Hepatitis E virus (HEV) is a zoonotic pathogen with a worldwide distribution, and infects several mammalian species, including pigs and wild boars, which are recognized as its natural reservoirs. The virus causes a usually self-limiting liver disease with a mortality rate generally below 1%, although mortality rates of 15%-25% have been recorded in pregnant woman. Chronic infections can also occur. The prevalence of HEV has been extensively studied in wild boars and pigs in northern Italy, where intensive pig herds are predominantly located. In contrast, few data have been collected in south-central Italy, where small pig herds are surrounded by large regional parks populated with heterogeneous wild fauna. In this study, 291 liver samples from wild boars caught in south-central Italy were analysed with the molecular detection of viral RNA. Our results confirm the circulation of HEV in these animals, with a mean prevalence of 13.7% (40 of 291). A nucleotide sequence analysis showed that the HEV strains were highly conserved within the same geographic areas. The wild boar HEV strains belonged to the HEV-3c subtype, which is frequently described in wild boars, and to an uncommon undefined subtype (HEV-3j-like).The viral prevalence detected is concerning because it could represent a potential risk to hunters, meat workers and consumers of wild boar liver and derivative products. The hypothesized inter-species transmission of HEV to pigs and the possibility that the virus maintains its virulence in the environment and the meat chain also present potential risks to human health, and warrant further investigations in the near future.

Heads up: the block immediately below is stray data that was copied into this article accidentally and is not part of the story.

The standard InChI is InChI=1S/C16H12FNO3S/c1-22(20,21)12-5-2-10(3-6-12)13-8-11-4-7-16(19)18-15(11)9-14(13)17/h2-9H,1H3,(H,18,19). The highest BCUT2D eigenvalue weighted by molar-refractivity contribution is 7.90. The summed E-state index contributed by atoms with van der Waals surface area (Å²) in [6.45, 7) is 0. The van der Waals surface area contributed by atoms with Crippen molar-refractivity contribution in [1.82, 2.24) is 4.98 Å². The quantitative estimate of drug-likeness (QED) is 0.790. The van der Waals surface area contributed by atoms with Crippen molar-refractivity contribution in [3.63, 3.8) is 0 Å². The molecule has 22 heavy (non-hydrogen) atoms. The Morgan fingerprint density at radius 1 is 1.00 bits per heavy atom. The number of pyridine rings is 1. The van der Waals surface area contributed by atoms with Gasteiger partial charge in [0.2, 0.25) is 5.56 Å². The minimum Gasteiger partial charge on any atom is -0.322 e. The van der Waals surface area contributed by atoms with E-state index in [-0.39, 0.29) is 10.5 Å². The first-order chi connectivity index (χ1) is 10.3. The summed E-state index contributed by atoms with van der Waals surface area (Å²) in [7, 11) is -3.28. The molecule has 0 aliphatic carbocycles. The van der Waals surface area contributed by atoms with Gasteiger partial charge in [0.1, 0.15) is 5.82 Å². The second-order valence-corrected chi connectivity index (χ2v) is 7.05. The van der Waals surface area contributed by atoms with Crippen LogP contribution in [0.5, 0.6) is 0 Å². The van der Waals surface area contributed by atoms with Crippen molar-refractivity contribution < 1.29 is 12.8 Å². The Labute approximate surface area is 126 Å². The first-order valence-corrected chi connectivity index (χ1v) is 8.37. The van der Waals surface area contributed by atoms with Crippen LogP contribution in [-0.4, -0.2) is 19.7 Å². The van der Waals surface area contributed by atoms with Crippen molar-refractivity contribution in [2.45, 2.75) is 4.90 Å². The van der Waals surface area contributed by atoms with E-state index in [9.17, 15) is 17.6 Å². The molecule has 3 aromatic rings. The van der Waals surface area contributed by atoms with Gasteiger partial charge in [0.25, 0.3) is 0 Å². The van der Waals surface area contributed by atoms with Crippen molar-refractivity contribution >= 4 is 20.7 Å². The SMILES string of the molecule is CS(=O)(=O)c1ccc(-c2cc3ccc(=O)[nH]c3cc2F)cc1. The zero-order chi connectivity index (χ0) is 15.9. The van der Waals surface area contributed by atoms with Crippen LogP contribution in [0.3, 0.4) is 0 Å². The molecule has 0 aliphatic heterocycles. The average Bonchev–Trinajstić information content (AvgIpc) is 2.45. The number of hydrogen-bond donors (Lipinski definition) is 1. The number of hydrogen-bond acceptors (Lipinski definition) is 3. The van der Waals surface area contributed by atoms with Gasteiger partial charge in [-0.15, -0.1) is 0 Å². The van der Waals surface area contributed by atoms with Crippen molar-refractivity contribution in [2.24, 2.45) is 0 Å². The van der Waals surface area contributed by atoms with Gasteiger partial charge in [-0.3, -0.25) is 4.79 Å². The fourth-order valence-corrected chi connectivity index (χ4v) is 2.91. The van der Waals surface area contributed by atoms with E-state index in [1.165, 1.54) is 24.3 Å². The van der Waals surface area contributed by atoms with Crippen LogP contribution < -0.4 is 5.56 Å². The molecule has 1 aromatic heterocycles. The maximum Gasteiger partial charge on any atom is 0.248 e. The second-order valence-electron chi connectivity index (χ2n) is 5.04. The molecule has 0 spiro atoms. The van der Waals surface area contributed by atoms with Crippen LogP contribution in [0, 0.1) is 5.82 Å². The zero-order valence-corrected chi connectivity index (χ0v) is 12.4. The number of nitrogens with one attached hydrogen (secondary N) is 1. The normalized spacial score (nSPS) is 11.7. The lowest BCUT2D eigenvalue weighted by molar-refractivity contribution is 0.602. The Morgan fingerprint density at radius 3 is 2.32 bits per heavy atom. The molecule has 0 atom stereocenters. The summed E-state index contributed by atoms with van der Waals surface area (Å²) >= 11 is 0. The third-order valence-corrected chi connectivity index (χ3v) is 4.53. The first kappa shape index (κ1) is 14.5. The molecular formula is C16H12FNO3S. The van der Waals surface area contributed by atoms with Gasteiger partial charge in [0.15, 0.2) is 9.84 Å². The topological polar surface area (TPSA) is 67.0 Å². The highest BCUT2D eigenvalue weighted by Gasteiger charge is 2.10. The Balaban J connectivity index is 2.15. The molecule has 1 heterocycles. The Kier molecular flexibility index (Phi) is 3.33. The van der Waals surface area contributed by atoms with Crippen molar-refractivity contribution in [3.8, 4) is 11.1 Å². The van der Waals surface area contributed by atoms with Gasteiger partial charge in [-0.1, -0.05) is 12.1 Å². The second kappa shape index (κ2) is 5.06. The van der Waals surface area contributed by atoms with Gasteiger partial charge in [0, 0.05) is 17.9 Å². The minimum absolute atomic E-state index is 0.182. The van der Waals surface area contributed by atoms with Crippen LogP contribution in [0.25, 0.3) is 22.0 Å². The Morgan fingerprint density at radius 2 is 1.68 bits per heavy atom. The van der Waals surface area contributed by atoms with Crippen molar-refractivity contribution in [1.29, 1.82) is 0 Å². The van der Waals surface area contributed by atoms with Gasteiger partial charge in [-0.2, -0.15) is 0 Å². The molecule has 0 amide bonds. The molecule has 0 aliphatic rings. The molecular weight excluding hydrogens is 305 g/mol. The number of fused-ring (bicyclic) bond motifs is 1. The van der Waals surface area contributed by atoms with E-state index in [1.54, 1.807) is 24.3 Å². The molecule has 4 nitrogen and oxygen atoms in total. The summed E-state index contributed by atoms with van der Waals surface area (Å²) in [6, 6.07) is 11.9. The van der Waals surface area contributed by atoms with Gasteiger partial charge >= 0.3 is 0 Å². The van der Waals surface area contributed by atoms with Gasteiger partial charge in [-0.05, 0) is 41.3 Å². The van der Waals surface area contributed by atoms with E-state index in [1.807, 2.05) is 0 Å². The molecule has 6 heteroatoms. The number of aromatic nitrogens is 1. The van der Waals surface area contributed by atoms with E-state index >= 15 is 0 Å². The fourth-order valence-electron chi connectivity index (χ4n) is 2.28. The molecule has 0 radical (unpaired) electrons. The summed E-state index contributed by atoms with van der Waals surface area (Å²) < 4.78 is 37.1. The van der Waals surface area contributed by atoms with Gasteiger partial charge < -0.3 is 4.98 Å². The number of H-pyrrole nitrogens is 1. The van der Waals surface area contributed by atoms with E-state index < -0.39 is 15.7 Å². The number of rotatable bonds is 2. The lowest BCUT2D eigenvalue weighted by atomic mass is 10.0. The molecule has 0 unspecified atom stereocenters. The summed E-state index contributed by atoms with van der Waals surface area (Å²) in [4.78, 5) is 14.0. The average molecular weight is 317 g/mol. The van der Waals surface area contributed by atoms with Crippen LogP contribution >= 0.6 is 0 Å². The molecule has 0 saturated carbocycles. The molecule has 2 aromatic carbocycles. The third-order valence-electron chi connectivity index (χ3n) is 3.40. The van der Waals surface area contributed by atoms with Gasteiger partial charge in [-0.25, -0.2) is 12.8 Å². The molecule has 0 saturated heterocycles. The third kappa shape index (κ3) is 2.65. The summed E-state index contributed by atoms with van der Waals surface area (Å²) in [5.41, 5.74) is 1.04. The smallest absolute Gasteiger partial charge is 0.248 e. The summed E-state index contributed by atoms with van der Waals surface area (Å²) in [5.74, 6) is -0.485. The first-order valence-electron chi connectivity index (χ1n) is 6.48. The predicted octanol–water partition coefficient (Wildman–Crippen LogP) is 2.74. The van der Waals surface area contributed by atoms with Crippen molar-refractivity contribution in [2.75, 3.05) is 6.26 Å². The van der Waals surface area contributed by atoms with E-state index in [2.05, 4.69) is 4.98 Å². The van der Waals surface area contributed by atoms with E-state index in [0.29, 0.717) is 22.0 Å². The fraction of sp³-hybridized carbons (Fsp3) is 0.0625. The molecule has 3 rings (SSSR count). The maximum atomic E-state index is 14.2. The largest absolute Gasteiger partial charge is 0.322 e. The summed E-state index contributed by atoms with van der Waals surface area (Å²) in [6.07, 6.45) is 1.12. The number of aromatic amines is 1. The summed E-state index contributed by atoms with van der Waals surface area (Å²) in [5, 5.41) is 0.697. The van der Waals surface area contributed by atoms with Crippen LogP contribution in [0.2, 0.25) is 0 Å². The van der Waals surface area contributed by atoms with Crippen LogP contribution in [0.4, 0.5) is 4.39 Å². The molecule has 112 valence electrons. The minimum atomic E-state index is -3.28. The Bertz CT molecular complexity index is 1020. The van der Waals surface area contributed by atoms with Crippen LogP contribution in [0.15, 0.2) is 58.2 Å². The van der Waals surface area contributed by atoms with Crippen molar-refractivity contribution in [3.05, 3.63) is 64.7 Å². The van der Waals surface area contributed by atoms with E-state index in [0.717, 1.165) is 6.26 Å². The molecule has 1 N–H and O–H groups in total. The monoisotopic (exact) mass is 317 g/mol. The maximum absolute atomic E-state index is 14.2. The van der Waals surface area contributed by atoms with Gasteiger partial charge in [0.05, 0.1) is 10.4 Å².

- Hepatitis E virus
- wild boar